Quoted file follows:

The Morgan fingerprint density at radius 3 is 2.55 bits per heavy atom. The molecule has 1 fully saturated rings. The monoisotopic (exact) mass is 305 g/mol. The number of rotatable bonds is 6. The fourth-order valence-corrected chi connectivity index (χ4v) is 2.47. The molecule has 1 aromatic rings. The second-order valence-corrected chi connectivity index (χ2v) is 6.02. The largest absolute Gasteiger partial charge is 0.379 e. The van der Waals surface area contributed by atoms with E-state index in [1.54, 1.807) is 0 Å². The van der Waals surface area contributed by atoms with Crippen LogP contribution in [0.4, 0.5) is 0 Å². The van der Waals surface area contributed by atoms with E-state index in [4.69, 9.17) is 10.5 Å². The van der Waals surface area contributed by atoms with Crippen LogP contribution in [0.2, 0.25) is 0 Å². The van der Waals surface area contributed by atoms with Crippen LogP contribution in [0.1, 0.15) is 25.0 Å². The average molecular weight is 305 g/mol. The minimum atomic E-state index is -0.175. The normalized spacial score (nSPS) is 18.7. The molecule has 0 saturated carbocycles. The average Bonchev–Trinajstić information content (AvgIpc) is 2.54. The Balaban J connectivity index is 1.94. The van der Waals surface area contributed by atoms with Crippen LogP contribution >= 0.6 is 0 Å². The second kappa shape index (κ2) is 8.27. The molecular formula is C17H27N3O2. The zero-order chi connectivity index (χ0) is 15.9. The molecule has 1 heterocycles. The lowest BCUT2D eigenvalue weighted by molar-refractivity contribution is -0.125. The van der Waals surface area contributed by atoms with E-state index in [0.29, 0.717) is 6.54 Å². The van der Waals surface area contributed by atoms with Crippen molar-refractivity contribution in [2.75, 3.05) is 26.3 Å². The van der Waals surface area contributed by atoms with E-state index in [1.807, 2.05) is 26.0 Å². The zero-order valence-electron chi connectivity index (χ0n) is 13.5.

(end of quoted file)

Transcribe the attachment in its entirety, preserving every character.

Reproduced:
The Morgan fingerprint density at radius 3 is 2.55 bits per heavy atom. The molecule has 1 fully saturated rings. The monoisotopic (exact) mass is 305 g/mol. The number of rotatable bonds is 6. The fourth-order valence-corrected chi connectivity index (χ4v) is 2.47. The molecule has 1 aromatic rings. The second-order valence-corrected chi connectivity index (χ2v) is 6.02. The largest absolute Gasteiger partial charge is 0.379 e. The van der Waals surface area contributed by atoms with E-state index in [1.54, 1.807) is 0 Å². The van der Waals surface area contributed by atoms with Crippen LogP contribution in [0.4, 0.5) is 0 Å². The van der Waals surface area contributed by atoms with E-state index in [4.69, 9.17) is 10.5 Å². The van der Waals surface area contributed by atoms with Crippen LogP contribution in [0.2, 0.25) is 0 Å². The van der Waals surface area contributed by atoms with Crippen LogP contribution in [0.1, 0.15) is 25.0 Å². The average molecular weight is 305 g/mol. The minimum atomic E-state index is -0.175. The normalized spacial score (nSPS) is 18.7. The molecule has 0 saturated carbocycles. The average Bonchev–Trinajstić information content (AvgIpc) is 2.54. The Balaban J connectivity index is 1.94. The van der Waals surface area contributed by atoms with Crippen LogP contribution >= 0.6 is 0 Å². The second kappa shape index (κ2) is 8.27. The molecular formula is C17H27N3O2. The zero-order chi connectivity index (χ0) is 15.9. The molecule has 1 heterocycles. The lowest BCUT2D eigenvalue weighted by molar-refractivity contribution is -0.125. The van der Waals surface area contributed by atoms with E-state index in [0.29, 0.717) is 6.54 Å². The van der Waals surface area contributed by atoms with Crippen molar-refractivity contribution in [2.75, 3.05) is 26.3 Å². The van der Waals surface area contributed by atoms with E-state index in [1.807, 2.05) is 26.0 Å². The zero-order valence-electron chi connectivity index (χ0n) is 13.5.